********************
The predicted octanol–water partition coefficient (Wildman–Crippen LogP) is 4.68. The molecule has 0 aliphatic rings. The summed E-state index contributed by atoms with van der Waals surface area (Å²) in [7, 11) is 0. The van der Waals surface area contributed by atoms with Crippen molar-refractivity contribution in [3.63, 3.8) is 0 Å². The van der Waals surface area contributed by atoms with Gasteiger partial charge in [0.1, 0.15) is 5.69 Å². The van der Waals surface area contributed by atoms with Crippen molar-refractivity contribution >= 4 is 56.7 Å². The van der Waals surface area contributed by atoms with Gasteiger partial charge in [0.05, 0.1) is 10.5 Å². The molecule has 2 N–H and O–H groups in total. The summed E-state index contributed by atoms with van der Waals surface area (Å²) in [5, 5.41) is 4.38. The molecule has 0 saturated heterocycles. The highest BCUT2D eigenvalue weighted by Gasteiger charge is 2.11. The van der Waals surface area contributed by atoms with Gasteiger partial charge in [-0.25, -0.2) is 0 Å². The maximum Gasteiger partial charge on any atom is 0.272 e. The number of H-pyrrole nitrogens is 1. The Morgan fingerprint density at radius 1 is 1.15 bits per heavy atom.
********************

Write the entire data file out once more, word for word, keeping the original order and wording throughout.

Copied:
The predicted octanol–water partition coefficient (Wildman–Crippen LogP) is 4.68. The molecule has 0 aliphatic rings. The summed E-state index contributed by atoms with van der Waals surface area (Å²) in [7, 11) is 0. The van der Waals surface area contributed by atoms with Crippen molar-refractivity contribution in [3.63, 3.8) is 0 Å². The van der Waals surface area contributed by atoms with Gasteiger partial charge in [0.1, 0.15) is 5.69 Å². The van der Waals surface area contributed by atoms with Crippen molar-refractivity contribution >= 4 is 56.7 Å². The van der Waals surface area contributed by atoms with Gasteiger partial charge in [0.05, 0.1) is 10.5 Å². The molecule has 2 N–H and O–H groups in total. The summed E-state index contributed by atoms with van der Waals surface area (Å²) in [5, 5.41) is 4.38. The molecule has 0 saturated heterocycles. The highest BCUT2D eigenvalue weighted by Gasteiger charge is 2.11. The van der Waals surface area contributed by atoms with Gasteiger partial charge in [-0.25, -0.2) is 0 Å². The maximum Gasteiger partial charge on any atom is 0.272 e. The number of H-pyrrole nitrogens is 1. The Morgan fingerprint density at radius 1 is 1.15 bits per heavy atom.